Church of England General Synod and SOCE

Gen Synod 2017

Four months since I write a blog, in November 2016 I explained why I would not be ‘blogging’ so often as before.  However, voting in two debates of General Synod last weekend drives me back to the keyboard.

Synod has met twice this year.  In February, bishops presented their report on same-sex relationships (only one bishop voted against, and that was by mistake as he pressed the wrong button) and the house of laity supported the bishops’ report, it was the clergy who voted against, and as all three ‘houses’ have to agree a motion, it was rejected.

Last weekend, Synod voted against SOCE – Sexual Orientation Change Efforts.  Such efforts were not defined, asking only that any effort should not be attempted.  Government was even called upon to legislate against such (undefined) efforts.  Neither was there any attempt at theological engagement or Biblical exegesis on the subject.

Of course, early attempts at conversion therapy were nearly always misguided and often cruel, leading to suicidal thoughts and sometimes suicide itself.  The film ‘The Imitation Game’ about Alan Turing tells that story well.  I accept the conclusion of Andrew Goddard and Glyn Harrison, of the “lack of high quality evidence for the prospect of radical change (e.g. the absence of reliable Randomised Control Trials (RCTs) and the potential for harm that could result, especially from unrealistic expectations and promises of benefit from any particular counselling support. Indeed, we note that influential support groups for Christians who experience same-sex attraction such as ‘Living Out’ and ‘True Freedom Trust’ focus on the need for acceptance and formation in Christian discipleship rather than offering bold claims of sudden shifts in the patterning of sexual interests and attraction.”  I recommend reading Harrison and Goddard’s full reflection, on Ian Paul’s blog Psephizo (July 6, 2017)

My particular concern focuses around Synod’s passing comment that “sexual fluidity does occur…”, but does not follow it up.  In the 1980-85 Synod, I tried unsuccessfully to speak along the lines that this was my own teenage experience, as well as that of many of my peer group.  I wrote later about this.  I suggest that this has been true for every generation, and from a study of 1960’s pyschology, more of a male issue than female.  A culture that is built to last encourages its children to understand, that attraction to the opposite sex is the better option.  The Old Testament and the Qur’an, emphasise the importance of not only conceiving children but nurturing them by the parents that conceived them.  Jesus, in the New Testament, defines marriage as between one man and one woman, for life, as do the apostles.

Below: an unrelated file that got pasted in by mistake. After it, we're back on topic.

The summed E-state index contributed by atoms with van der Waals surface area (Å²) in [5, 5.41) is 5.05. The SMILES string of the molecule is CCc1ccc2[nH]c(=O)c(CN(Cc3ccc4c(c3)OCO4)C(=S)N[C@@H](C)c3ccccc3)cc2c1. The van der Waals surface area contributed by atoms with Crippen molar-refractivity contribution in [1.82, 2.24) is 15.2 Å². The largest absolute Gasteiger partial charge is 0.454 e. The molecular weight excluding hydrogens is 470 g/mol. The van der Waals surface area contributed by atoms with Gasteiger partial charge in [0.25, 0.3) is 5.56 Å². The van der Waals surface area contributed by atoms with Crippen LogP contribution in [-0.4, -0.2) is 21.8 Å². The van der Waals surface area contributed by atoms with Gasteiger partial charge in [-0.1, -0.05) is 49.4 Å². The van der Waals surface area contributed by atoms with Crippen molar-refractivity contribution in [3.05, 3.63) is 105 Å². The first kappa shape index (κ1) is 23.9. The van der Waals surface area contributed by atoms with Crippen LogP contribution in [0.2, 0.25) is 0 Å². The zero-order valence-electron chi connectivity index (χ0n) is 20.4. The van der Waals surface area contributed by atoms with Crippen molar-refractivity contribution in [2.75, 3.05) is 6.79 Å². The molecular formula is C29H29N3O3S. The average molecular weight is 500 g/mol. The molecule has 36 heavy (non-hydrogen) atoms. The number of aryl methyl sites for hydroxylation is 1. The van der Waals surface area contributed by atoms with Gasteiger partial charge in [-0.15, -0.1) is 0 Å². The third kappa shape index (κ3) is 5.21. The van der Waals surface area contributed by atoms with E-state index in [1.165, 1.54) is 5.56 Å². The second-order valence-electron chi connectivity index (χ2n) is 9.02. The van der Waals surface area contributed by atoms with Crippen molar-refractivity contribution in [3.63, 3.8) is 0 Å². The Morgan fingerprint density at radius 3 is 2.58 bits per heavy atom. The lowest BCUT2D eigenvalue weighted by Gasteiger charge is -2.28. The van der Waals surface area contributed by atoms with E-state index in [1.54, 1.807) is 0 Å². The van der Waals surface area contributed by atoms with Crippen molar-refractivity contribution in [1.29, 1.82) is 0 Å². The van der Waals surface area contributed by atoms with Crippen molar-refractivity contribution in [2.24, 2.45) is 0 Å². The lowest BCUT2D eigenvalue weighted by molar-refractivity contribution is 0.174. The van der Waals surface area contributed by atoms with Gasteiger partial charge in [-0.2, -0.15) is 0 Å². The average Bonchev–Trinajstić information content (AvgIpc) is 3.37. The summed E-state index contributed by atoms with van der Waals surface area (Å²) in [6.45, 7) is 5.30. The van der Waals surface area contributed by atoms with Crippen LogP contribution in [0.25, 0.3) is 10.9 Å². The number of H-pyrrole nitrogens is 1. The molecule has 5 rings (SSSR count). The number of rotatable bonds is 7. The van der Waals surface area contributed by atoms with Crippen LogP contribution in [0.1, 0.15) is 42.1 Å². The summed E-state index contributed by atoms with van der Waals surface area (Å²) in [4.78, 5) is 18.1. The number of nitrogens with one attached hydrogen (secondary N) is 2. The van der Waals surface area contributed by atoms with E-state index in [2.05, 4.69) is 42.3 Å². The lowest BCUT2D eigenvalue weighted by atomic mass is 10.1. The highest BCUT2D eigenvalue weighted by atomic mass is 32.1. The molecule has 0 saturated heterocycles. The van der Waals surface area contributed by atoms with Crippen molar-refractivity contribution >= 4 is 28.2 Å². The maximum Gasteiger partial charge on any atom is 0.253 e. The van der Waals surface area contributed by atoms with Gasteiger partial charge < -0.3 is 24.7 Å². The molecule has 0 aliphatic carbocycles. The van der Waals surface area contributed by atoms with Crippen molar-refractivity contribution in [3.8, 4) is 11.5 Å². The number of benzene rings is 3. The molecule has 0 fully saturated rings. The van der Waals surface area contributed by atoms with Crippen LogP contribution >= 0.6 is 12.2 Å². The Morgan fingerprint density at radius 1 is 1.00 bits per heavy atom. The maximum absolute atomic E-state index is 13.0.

Those who press for a liberal attitude for sexual expression would do well to look beyond the end of their noses and give credence to the significantly higher birth-rate among our Muslim co-citizens.  How long do they think it will be before strict marriage laws are enforced by a government representing the concerns of a Muslim population moving towards majority influence, but without a New Testament understanding of the complementing of male and female in God’s creation ordinance?  As expressed before on this blog, I would prefer to encourage Muslims to read the Qur’an as not denying the cross of Christ.

More important, how many excellent would-be parents will lose the life-enhancing experience of nurturing their own children, and grand-children, by not gently being discouraged from expressing teenage same-sex attraction, and allowing themselves time to – yes – mature sexually?  Of course for some that will not happen, and for them either the high calling of celibacy.  For others, either married or in a civil partnership without direct nurturing responsibilities, the opportunity to serve the community in ways that parents cannot.

How to get this across to the now wavering bishops of the Church of England (who had only in February presented a pretty good report on the subject), to our increasingly female clergy (who maybe do not understand fully the male tendency to promiscuity), and to the house of laity?

(written before reading Ian Paul’s Psephizo blog of today’s date.)